Wonder Wheel

2 out of 5 stars (2 / 5)

With all of the hypersensitivity to all things involving sexual misconduct in Hollywood, it is a wonder that the media’s spotlight has not focussed on Woody Allen. His personal life has provided the media with as much drama as many of his films. Even though his own dealings are less of a focus, he still manages to incorporate an autobiographical aspect into each of his scripts. He may not act in most of his modern films, but this does not mean that he does not incorporate his persona into cinema. This writing vehicle has worked at different degrees of success from Owen Wilson in Midnight in Paris to Jesse Eisenberg in Cafe Society, but with his latest film, he seems to stretch his larger than life personality across multiple characters.

For all of us who wonder about the residents of the flats above the shops along the beachfront, Allen opens the door to the tragic side of humanity in these unique dwellings in Wonder Wheel. Narrated through the words of Mickey (Justin Timberlake) the local lifeguard who is an aspiring playwright, he introduces Ginny (Kate Winslet) and Humpty (Jim Belushi) who live above the amusement park on the boardwalk. The limits of the tumultuous relationship between the carousel operator and his waitress wife are burst open with the surprise arrival of Carolina (Juno Temple), Humpty’s estranged daughter, who is on the run from the mob and Ginny’s young son who struggles with pyromania. During the heat of summer, the tensions in the small apartment rise as each character’s various secrets begin to affect each family member.

It is usually easy to pick out the neurotic characterisation that represents the acclaimed director in most of his work, but this venture on the Jersey shore is harder to identify. The melodramatic style of Mickey’s storytelling spreads the anxiety of Allen’s life with each of his lead characters. The choice to use an over-the-top manner of writing and acting plays more like a stage production, Which makes his neurosis more prominent and less entertaining. Allen usually partners his psychological turmoil with a touch of humour, but the film’s production contains all of the drama with no comedic release.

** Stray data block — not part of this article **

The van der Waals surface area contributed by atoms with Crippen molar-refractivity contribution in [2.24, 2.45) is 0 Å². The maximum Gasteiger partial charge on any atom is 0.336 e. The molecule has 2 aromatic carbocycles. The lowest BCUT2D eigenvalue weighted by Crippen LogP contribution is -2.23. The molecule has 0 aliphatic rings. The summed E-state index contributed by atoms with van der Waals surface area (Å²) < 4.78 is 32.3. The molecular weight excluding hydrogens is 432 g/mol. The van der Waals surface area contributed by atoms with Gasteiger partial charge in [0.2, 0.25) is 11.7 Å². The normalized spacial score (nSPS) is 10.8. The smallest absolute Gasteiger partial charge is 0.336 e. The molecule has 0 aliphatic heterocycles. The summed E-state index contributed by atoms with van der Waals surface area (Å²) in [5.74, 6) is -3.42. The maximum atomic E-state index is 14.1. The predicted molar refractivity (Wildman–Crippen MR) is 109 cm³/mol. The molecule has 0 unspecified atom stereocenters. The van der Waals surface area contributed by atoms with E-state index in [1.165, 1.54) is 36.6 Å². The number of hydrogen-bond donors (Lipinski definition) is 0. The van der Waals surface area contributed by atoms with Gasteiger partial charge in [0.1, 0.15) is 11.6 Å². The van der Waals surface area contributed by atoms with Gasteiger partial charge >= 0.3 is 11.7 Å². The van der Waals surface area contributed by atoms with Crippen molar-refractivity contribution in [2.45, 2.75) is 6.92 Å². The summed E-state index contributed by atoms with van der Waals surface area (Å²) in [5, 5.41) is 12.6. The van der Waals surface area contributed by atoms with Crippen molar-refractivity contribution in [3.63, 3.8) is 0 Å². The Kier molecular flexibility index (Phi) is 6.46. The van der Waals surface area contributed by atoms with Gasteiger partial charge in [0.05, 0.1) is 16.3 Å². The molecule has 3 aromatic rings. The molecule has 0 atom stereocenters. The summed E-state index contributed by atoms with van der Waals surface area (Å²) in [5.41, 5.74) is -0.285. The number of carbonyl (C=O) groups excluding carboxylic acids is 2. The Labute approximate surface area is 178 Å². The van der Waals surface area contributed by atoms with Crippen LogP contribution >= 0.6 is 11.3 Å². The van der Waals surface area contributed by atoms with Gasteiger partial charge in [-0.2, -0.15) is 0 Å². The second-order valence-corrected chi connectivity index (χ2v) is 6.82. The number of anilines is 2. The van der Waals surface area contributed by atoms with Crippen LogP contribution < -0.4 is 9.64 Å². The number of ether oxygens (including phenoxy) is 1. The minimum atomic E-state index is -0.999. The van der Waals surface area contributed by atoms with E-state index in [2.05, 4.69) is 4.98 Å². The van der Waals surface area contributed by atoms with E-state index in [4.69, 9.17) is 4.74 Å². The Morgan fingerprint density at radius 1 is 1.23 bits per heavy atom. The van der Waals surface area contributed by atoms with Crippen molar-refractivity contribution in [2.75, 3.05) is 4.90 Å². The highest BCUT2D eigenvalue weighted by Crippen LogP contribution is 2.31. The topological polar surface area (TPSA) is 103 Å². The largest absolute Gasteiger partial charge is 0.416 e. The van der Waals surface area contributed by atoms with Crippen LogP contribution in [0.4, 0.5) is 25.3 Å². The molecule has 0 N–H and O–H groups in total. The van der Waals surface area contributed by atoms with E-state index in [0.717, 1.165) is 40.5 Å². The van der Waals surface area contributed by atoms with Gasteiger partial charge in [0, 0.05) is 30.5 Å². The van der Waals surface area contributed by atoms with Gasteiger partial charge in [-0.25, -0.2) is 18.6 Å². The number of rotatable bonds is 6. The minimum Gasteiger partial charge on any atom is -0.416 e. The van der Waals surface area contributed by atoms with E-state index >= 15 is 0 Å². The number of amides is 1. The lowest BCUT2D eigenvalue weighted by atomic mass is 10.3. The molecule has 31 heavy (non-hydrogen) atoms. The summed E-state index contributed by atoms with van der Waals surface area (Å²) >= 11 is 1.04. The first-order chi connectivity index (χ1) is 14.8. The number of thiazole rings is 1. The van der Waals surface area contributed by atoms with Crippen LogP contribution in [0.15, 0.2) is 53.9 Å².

There is a beauty to the staging and lighting that show the skills of this seasoned storyteller, but it cannot make up for the poor execution of character development. With a background that seems two dimensional at times, the whole film has a bizarre feeling that each character is working independently of everyone else on the screen. Even with the narrator as the guide in the journey and a means of explaining their part in the drama, all it needs is a spotlight on each actor as they play their role. It was good to see Jim Belushi on screen and Winslet is tragically captivating, but much of the dialogue does not lead them to have any connection. Timberlake and Temple bring a youthful beauty and jaded innocence to the movie, but each role lacks the necessary depth to lift the story above the melodrama.

For the fans of Woody Allen or plays by the celebrated playwright, Eugene Oneil this is a lesson in shedding light on the darker elements of the human psyche, and this is the film for you. Wonder Wheel is an experiment for the controversial director that does not offer much more than ingenuity in the lighting of its stars and will most likely fail to connect with the average moviegoer.

REEL DIALOGUE: What are some of the bigger questions to consider from this film? 

How do you deal with life when it seems that nothing is going right? It is easy to turn to various vices for solace during these times. In Wonder Wheel, most of the characters deal with their issues through a multitude of self-destructive choices such as alcohol, sex and even fire. In the end, all of these options leave the characters with no hope and their lives with a painful emptiness. Which leads us back to the original question, where can people find hope during trials?

‘Humble yourselves, therefore, under the mighty hand of God so that at the proper time he may exalt you, casting all your anxieties on him, because he cares for you.’ – An excerpt from a letter written by the Apostle Peter

In an attempt to avoid being trite, a good place to turn is to the God of the Bible. The instructional side of Peter’s words are to understand that you need help, trusting that God can help you at all times and because he cares for you, you can give all of your concerns and difficulties over to him. During times of difficulties, this is a place of hope and help.

Reading more from Peter’s letter